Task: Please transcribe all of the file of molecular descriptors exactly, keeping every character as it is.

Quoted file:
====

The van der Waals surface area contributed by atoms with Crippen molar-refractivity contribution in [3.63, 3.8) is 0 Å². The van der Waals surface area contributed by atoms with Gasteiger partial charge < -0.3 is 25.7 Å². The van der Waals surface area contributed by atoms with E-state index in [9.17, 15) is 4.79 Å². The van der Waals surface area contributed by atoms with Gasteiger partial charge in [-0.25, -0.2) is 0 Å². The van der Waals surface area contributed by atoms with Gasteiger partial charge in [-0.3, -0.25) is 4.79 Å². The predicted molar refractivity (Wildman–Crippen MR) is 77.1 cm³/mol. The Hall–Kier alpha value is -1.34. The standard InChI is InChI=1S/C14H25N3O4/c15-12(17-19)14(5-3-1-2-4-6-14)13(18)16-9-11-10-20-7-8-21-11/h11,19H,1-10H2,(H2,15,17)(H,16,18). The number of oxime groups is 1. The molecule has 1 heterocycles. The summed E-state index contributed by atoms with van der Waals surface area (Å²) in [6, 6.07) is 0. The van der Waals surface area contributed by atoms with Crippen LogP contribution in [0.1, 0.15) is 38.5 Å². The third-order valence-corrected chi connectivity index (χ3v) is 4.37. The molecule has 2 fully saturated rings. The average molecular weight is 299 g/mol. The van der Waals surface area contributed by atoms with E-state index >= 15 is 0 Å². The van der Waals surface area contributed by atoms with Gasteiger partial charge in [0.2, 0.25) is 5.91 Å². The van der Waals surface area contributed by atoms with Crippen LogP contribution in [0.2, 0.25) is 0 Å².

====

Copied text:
The van der Waals surface area contributed by atoms with Crippen molar-refractivity contribution in [3.63, 3.8) is 0 Å². The van der Waals surface area contributed by atoms with Gasteiger partial charge < -0.3 is 25.7 Å². The van der Waals surface area contributed by atoms with E-state index in [9.17, 15) is 4.79 Å². The van der Waals surface area contributed by atoms with Gasteiger partial charge in [-0.25, -0.2) is 0 Å². The van der Waals surface area contributed by atoms with Gasteiger partial charge in [-0.3, -0.25) is 4.79 Å². The predicted molar refractivity (Wildman–Crippen MR) is 77.1 cm³/mol. The Hall–Kier alpha value is -1.34. The standard InChI is InChI=1S/C14H25N3O4/c15-12(17-19)14(5-3-1-2-4-6-14)13(18)16-9-11-10-20-7-8-21-11/h11,19H,1-10H2,(H2,15,17)(H,16,18). The number of oxime groups is 1. The molecule has 1 heterocycles. The summed E-state index contributed by atoms with van der Waals surface area (Å²) in [6, 6.07) is 0. The van der Waals surface area contributed by atoms with Crippen LogP contribution in [0.1, 0.15) is 38.5 Å². The third-order valence-corrected chi connectivity index (χ3v) is 4.37. The molecule has 2 fully saturated rings. The average molecular weight is 299 g/mol. The van der Waals surface area contributed by atoms with E-state index >= 15 is 0 Å². The van der Waals surface area contributed by atoms with Gasteiger partial charge in [0.2, 0.25) is 5.91 Å². The van der Waals surface area contributed by atoms with Crippen LogP contribution in [0.2, 0.25) is 0 Å².